Putting national security first

The tragic events of September 11th taught us that we must always stay one step ahead of those who wish Americans harm. We must be vigilant and work hard to prevent another attack on American soil. Unfortunately, a law that gives us the ability to track terrorist communications has this month been allowed to expire.

To ensure the safety of our communities, we need the ability to monitor the overseas communications of terrorists under the Foreign Intelligence Surveillance Act, commonly referred to as "FISA." This law was enacted by Congress in 1978, and it had two principle purposes. First, to protect the civil liberties of Americans by requiring the government to obtain a warrant before collecting electronic intelligence on U.S. citizens in our country. Second, the law specified how intelligence officials working to protect our national security could collect information on foreign persons in foreign places without having to get a warrant.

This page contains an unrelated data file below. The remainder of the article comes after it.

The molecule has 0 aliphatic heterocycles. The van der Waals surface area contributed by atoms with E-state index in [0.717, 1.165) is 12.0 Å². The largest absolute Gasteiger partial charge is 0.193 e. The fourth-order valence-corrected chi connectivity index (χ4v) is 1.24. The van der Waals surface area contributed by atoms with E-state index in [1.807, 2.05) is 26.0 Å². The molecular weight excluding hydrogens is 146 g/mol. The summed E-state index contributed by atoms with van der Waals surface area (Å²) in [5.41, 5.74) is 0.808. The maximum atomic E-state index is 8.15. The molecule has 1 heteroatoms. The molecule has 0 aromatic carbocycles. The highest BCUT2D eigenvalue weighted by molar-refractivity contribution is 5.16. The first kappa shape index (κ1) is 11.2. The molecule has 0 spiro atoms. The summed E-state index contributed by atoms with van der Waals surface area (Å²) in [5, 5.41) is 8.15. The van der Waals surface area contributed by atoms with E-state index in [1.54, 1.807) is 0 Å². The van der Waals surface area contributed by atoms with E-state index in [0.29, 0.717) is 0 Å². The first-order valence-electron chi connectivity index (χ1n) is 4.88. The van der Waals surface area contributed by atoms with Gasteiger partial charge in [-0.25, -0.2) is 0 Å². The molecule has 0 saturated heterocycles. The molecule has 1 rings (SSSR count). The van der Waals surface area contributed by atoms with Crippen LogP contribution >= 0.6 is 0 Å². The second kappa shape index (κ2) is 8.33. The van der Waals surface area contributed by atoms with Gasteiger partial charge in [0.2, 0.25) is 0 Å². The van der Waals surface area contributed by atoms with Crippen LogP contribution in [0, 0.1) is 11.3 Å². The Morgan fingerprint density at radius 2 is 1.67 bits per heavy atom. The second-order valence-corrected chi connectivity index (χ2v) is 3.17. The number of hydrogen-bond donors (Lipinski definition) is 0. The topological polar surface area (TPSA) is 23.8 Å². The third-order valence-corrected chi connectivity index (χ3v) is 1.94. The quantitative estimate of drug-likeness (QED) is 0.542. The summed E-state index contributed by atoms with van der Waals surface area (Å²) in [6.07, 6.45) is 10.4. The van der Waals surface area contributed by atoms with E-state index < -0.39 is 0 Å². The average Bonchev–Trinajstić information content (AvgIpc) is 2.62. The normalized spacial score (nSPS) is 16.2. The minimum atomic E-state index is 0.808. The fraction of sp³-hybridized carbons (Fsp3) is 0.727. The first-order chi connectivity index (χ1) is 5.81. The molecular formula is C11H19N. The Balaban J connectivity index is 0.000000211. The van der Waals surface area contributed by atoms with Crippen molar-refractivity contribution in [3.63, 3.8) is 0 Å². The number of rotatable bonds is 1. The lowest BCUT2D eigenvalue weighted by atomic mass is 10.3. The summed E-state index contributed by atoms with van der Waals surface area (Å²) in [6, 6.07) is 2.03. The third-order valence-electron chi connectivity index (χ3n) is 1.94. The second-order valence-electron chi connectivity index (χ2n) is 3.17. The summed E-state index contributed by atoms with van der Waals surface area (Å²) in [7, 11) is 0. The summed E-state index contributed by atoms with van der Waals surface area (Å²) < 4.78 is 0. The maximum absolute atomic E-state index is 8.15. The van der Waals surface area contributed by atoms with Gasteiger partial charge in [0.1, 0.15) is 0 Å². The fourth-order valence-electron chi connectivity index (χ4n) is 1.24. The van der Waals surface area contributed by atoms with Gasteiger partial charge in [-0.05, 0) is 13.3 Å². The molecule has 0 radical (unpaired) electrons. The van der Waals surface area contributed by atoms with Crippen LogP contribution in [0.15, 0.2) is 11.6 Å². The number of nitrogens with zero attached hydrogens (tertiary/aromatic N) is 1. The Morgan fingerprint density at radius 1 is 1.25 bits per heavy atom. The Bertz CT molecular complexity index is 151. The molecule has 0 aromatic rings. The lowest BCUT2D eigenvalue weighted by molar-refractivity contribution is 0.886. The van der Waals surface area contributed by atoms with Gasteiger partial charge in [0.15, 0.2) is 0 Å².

In the nearly 30 years since FISA became law, we have seen tremendous advances in communications technology such as the Internet, cell phones, and email. That's why Congress acted in a bipartisan manner last year to modernize FISA - ensuring that these advances did not hamstring the ability of intelligence officials to obtain vital communications and information abroad. This update was long overdue and marked a significant step forward in improving our national security. Unfortunately, this critical update was designed to expire after just six months.

Knowing that the expiration of this law would risk our security, the Senate approved a bipartisan bill known as the Protect America Act. This bill would permanently close loopholes in our laws and ensure that intelligence officials are able to monitor communications of suspected terrorists overseas, such as Osama Bin Laden and other al-Qaeda leaders.

Despite bipartisan support in the Senate, Democrat leaders in the House refused to allow so much as a simple up-or-down vote on the Protect America Act. They instead chose to let our intelligence agencies go without the tools they need to intercept terrorist communications.

Now is not the time to tie the hands of our intelligence community. Recognizing that no responsibility of the federal government is more important than providing for the defense and security of the American people, Congress should be doing all it can to permanently close this terrorist loophole.

Congressman Doc Hastings (R-Pasco) represents Central Washington's Fourth Congressional District.


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